Cytomegalovirus (CMV) anterior uveitis is a newly described cause of infectious herpetic anterior uveitis. Recent studies from Singapore and Thailand have identified CMV DNA in 20% to 24% of anterior chamber taps. The frequency of CMV DNA recovery in the United States, however, has not been reported. Making a correct diagnosis of CMV anterior uveitis is important, as its treatment (oral valganciclovir) is a medication with significant side effects and is therefore not empirically used. Furthermore, lengthy treatment is often required as up to 75% of patients recur upon discontinuation of the drug.

The diagnostic approach to anterior uveitis is primarily guided by history and clinical examination. Laboratory screening, imaging, and invasive sampling techniques are used in diagnostic dilemmas and for confirmation of etiology. Anterior chamber paracentesis is an invasive, but reportedly safe, procedure that samples aqueous humor and is used to aid in the diagnosis of anterior, intermediate, and posterior uveitis. There are few studies on the diagnostic utility of anterior chamber paracentesis with polymerase chain reaction (PCR) in patients with posterior uveitis, but this has yet to be investigated in anterior uveitis. In the 2 studies that looked at anterior chamber paracentesis and its impact on the management of posterior uveitis, treatment was altered in 20% and 24% of the patients. The purpose of our study was to retrospectively review cases of suspected infectious anterior uveitis that underwent anterior chamber paracentesis with PCR to assess the diagnostic utility and frequency of management change in these patients. A secondary goal was to look at the frequency of CMV recovered from aqueous specimens and to compare this to the frequency reported in Singapore and Thailand.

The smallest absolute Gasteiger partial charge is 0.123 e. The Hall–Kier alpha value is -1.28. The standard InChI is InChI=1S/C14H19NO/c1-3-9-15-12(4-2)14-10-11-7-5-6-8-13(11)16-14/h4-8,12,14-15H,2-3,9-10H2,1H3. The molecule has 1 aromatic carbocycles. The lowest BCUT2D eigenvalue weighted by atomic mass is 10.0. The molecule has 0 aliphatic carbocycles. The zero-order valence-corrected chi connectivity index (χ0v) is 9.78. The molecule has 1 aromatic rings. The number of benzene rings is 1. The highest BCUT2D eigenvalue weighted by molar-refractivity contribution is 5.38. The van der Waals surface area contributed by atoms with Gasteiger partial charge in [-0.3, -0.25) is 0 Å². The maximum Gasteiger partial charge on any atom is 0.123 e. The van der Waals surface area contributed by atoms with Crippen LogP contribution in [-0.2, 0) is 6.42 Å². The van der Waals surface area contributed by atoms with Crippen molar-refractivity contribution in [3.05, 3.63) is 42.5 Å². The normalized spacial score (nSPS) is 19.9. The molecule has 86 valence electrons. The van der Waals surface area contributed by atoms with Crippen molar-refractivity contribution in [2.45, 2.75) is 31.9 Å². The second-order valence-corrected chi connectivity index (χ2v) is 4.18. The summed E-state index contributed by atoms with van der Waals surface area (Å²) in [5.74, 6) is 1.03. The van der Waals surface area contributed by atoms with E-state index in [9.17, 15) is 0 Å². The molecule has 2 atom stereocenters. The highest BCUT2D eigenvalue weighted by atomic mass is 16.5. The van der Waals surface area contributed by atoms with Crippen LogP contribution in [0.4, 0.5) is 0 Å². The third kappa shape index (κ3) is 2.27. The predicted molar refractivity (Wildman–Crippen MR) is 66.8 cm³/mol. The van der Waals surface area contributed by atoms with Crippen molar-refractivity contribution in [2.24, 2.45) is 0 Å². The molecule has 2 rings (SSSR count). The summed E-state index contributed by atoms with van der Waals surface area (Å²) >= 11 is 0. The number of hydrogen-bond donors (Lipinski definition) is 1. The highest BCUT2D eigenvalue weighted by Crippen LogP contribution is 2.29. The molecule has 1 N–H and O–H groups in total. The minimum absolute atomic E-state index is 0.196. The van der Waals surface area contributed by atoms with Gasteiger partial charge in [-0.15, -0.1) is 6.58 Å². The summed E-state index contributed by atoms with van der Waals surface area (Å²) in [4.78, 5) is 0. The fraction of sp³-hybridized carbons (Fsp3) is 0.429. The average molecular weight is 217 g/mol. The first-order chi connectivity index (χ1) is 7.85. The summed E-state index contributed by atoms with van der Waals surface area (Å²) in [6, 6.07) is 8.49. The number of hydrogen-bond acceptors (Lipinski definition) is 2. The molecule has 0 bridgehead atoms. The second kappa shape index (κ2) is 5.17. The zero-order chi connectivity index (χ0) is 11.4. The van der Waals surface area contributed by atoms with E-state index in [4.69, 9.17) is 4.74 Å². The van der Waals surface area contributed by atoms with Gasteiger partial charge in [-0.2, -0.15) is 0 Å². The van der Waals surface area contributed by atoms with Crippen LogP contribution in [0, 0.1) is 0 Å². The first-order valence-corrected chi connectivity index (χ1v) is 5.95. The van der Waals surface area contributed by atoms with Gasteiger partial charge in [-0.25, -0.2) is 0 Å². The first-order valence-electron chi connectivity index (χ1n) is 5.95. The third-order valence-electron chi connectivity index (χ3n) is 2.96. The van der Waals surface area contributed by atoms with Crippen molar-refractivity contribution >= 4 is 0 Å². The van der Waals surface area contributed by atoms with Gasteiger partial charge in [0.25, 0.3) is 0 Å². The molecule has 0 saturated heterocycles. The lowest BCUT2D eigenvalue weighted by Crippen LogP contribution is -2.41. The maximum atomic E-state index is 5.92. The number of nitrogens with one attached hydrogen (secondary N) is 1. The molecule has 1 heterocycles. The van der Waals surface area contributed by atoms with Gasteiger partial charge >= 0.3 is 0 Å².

Subjects and Methods

Study Population